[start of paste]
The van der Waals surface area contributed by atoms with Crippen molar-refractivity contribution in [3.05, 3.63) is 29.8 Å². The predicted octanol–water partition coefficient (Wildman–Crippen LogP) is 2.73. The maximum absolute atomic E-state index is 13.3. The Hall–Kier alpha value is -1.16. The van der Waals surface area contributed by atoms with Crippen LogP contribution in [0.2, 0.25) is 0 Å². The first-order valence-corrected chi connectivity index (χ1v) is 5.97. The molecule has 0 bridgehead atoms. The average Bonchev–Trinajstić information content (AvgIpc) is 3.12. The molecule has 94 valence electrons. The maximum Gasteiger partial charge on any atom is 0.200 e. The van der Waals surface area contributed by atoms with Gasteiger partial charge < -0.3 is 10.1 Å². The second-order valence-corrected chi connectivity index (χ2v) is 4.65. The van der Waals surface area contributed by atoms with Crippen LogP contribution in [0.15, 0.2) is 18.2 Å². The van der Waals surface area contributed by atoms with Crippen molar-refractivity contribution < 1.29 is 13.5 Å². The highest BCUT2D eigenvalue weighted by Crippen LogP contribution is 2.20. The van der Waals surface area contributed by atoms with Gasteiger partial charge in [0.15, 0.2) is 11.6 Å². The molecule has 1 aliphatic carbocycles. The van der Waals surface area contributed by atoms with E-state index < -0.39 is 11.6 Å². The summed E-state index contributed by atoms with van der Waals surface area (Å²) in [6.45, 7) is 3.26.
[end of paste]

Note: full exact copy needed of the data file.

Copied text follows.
The van der Waals surface area contributed by atoms with Crippen molar-refractivity contribution in [3.05, 3.63) is 29.8 Å². The predicted octanol–water partition coefficient (Wildman–Crippen LogP) is 2.73. The maximum absolute atomic E-state index is 13.3. The Hall–Kier alpha value is -1.16. The van der Waals surface area contributed by atoms with Crippen LogP contribution in [0.2, 0.25) is 0 Å². The first-order valence-corrected chi connectivity index (χ1v) is 5.97. The molecule has 0 bridgehead atoms. The average Bonchev–Trinajstić information content (AvgIpc) is 3.12. The molecule has 94 valence electrons. The maximum Gasteiger partial charge on any atom is 0.200 e. The van der Waals surface area contributed by atoms with Gasteiger partial charge < -0.3 is 10.1 Å². The second-order valence-corrected chi connectivity index (χ2v) is 4.65. The van der Waals surface area contributed by atoms with Crippen LogP contribution in [0.15, 0.2) is 18.2 Å². The van der Waals surface area contributed by atoms with Crippen molar-refractivity contribution < 1.29 is 13.5 Å². The highest BCUT2D eigenvalue weighted by Crippen LogP contribution is 2.20. The van der Waals surface area contributed by atoms with Gasteiger partial charge in [0.15, 0.2) is 11.6 Å². The molecule has 1 aliphatic carbocycles. The van der Waals surface area contributed by atoms with E-state index < -0.39 is 11.6 Å². The summed E-state index contributed by atoms with van der Waals surface area (Å²) in [6.45, 7) is 3.26.